CSU Ext: Are you scouting for alfalfa weevil in your fields?

CSU Extension LogoAssefa Gebre-Amlak, Extension Specialist, Colorado State University Extension

It is time to scout alfalfa fields for alfalfa weevil infestations in Colorado. Weevil larvae are currently seen in most fields. These insect larvae are about 1¦20 inch long when they first hatch. They range in color from cream, to pale green, and are curved with shiny black heads. A white stripe running down the middle of the back may be visible and becomes more distinctive as the larva matures. At this stage a 10X hand lens is necessary to identify the weevil larvae. The coloration and shape is characteristic throughout the four larval stages, referred to as “instars.” Fully-grown larvae are up to 3¦8 inch long and are wider in the midsection than at either end of the body.

Alfalfa weevil larvae feeding in the folded leaves can heavily damage stem terminals, but initial damage is not always clearly visible. The closed, overlapping foliage of the stem terminals should be unfolded to detect feeding damage. Third and fourth larval instars cause most of the economic damage, so initiating sampling at the peak occurrence of second instars should provide adequate sampling prior to economic weevil populations.

Field damage can be recognized on heavily infested stands as a grayish or frostlike appearance due to the dried defoliated leaves. At high weevil densities, foliage can be stripped; leaving only skeletonized and ragged leaf fragments and stems. Yield losses of 30 to 40 percent of the standing hay crop are possible under extreme population levels. Damage also may reduce hay quality due to loss of leaf tissue, leaving only the lower quality stems.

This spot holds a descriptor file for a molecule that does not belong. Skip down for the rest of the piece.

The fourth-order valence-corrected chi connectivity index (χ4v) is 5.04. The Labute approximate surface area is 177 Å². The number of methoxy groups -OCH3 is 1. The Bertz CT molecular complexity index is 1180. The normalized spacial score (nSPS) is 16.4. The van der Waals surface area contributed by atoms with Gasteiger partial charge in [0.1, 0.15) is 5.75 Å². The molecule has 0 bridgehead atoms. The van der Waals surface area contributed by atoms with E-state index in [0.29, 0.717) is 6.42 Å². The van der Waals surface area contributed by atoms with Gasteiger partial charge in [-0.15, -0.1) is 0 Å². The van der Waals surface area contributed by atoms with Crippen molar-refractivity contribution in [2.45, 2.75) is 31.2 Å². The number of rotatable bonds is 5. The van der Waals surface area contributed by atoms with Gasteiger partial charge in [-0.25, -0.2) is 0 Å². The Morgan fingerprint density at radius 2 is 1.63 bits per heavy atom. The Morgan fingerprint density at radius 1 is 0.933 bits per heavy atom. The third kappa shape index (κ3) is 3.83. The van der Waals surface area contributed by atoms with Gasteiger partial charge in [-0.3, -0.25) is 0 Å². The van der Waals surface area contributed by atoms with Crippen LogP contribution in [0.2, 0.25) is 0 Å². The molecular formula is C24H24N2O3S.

Damage to regrowth buds may occur when the plants break dormancy and after first cutting. Larval feeding on the regrowth after first cutting may be concentrated in strips coinciding with windrow locations, especially if the first cutting was taken early due to heavy weevil infestation and larvae survived under the windrows. Damage to regrowth may retard plant growth and result in yield reduction and encourage weed establishment.

Estimation of the weevil instars present in the field can be calculated using degree-days. Alfalfa weevil development increases at a nearly constant rate as the temperature rises above 48°F (9°C.). The amount of warm weather required for weevil larvae to complete development is measured in units of degree-days. For the alfalfa weevil, degree-days are accumulated after 1 March for each 24-hour period in which temperatures exceed 48°F (10°C).

Monitoring techniques: Sweep sampling using a standard sized 38 cm diameter net is the most efficient method for estimating larval populations. Sampling should begin when 148 degree days have been accumulated, when the larvae are expected to be primarily second instars and when alfalfa hay has reached at least 10 inches in height.

Ten, 180 degree sweeps are taken while the sampler is walking through the field. Count the number of larvae per sweep and repeat this sampling procedure, taking a minimum of three samples for fields up to 20 acre, four samples for fields up to 30 acre and five samples for larger fields. Survey for alfalfa weevil larvae in a predefined pattern based on field acreage. Weevil infestation may be patchy or uniform depending on terrain, weather and soil. Inspection for weevils in every distinctive section of the field will aid in determining the pattern of the infestation.